Adam Schefter apologizes for “insensitive” Dwayne Haskins tweet

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Earlier today, we addressed the controversy that has emerged from the reaction to the passing of Dwayne Haskins. The item focused specifically on the absence of an apology from Adam Schefter for a misguided (and deleted) tweet, and Schefter’s habit of not sullying a Twitter page that is closing in on 10 million followers with anything negative, including apologies for his various missteps.

Late Monday afternoon, Schefter finally did what he should have done on Saturday. He posted an apology on Twitter. But it seemed to have a strategic element. Instead of simply posting an apology on Twitter — which he could have done at any point on Saturday or Sunday — Schefter used the occasion to push traffic to his podcast, where a three-minute and 33-second clip has harvested as of this posting 944,000 views.

It was insensitive,” Schefter said. “It was a mistake. And I can assure you is not my intention. I wish I could have that tweet back. The focus should have been on Dwayne, who he was as a person, a husband, a friend, and so much more. I wanted to apologize to Dwayne’s family, his friends, the players in the National Football League, and offer my condolences to everybody close to Dwayne.”

Schefter doesn’t address why it took him two days to apologize. Moreover, the words quoted above weren’t tweeted by Schefter. All that appears on his Twitter page is “an apology and a tribute to Dwayne Haskins,” with a link to the podcast clip.

This only reinforces the reality that he treads very lightly when it comes to what he’ll put on his Twitter page. He could have posted exactly what he said in a thread of tweets. Why not do that? Why push people to click on a clip from his podcast?

Again, we all make mistakes. How we rectify them becomes far more instructive. Schefter seems to protect his Twitter page from full-throated apologies. In this specific case, he arguably leveraged his Twitter feed to generate traffic for a podcast that isn’t nearly as powerful as his Twitter profile.

20 responses to “Adam Schefter apologizes for “insensitive” Dwayne Haskins tweet

  1. Shefter is a tool who lost the respect of anyone who watches football a long time ago. He’s kind of like the Skip Bayless of this generation.

  2. Good for PFT for calling rude guys like Schefter out. He tried so hard to be edgy and forgot he was talking about a human being who was loved by family and friends

  3. Personally, I don’t think that he said anything that was malicious or untrue, but sometimes people see what they want to see. Good for him for apologizing if it makes him feel better, but the guy who should have apologized was Gil Brandt. What HE said truly WAS reprehensible. Needless, rude and reprehensible. I do feel badly for Haskins’ family, though. He didn’t deserve to die so young.

  4. Shefter always struck me as an attention-seeker for whom his own self was like oxygen.

    Now I’m sure my instinct was right (which is rare for me).

    even when he’s apologizing, he’s doing it strategically.


  5. I agree contextually he was very insensitive to family & friends with trying to encapsulate Haskins’ career along with the death announcement. I think mostly to try and have more information than other’s, with so little information available on the incident, itself. I’m okay with him apologizing now & hopefully he learns from this going forward.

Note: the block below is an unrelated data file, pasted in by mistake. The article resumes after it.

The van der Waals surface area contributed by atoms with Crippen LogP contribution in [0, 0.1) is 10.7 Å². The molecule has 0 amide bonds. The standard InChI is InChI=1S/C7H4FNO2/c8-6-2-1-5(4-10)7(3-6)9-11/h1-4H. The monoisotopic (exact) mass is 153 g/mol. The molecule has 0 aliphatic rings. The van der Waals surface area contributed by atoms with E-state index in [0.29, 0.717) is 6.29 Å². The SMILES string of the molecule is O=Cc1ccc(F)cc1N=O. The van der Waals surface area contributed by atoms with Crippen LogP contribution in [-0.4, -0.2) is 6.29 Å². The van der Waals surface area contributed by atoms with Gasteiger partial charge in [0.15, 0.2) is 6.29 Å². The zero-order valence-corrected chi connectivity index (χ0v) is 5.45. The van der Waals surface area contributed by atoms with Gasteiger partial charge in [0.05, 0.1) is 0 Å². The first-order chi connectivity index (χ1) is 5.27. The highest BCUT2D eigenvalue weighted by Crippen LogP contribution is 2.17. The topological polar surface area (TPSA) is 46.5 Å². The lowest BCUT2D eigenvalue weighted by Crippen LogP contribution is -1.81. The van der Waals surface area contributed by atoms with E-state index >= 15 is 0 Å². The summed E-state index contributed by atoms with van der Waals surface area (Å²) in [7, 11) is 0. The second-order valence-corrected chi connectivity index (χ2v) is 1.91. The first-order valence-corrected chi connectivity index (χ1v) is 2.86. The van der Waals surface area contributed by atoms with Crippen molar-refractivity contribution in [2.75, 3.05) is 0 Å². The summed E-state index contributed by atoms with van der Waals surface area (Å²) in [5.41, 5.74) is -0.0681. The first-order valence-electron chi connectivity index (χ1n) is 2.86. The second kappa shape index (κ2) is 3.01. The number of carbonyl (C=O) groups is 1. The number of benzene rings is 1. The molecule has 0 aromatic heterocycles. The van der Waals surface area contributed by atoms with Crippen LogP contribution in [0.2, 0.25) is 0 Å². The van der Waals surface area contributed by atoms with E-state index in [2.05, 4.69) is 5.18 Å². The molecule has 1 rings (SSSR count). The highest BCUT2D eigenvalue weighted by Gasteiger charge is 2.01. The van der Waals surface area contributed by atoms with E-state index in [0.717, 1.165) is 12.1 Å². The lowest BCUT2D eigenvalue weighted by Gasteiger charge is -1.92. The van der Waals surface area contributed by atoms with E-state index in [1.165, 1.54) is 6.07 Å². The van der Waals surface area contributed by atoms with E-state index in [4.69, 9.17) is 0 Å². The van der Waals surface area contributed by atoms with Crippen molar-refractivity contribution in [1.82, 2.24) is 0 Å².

In the meantime; RIP Mr. Haskins.

  6. This is him profiting from Haskins tragic death, especially if that podcast has sponsors who pay by the listen. It feels super gross.

  7. He is on a local KC radio station during the season and he seems like a conceited jerk during those interviews so it’s no surprise that he was a jerk reporting the passing of Mr. Haskins and then couldn’t quite apologize in an upfront manner.

  8. Schefter had to wait to hear from what his sources found out before he could say anything.

  9. About time. He lacks empathy and likely had to be told by numerous people to finally apologize. Not the first time he’s been told to say sorry either. What a hack of a journalist.

  10. I don’t know why ESPN decided to sign Schefter long term. When referring to someone who has just passed away,especially so young and tragically,he should know to choose his words very carefully. Words can and do hurt that person’s loved ones. How many times does it take for Schefter to get it?

  11. The fact it took him two days to put out an apology says that it was done for PR purposes. Someone told him or even helped to write it for him.

  12. RIP Haskins. I didn’t find Schefter’s tweet to be offensive, but I have to remind myself that it’s 2022 and everyone gets their feelings hurt about something.

  13. An alternative view…maybe Schefter thinks an apology that is spoken is more genuine than one that is typed. We don’t know the heart of a man or his intentions. So if we’re going to speculate, why not give the benefit of the doubt.

  14. I agree that Schefter shouldn’t have used that tweet to summarize anything about Haskins’ NFL career. What he said was true, but I can see where it could be considered insensitive. But Schefter is also an NFL reporter, so putting Haskins in context for people who might not be familiar with him isn’t necessarily wrong, but wasn’t a good look.

    But directing people to his podcast for the apology is pretty slimy. I get it, sure, but that’s worse than the original tweet as far as I’m concerned.

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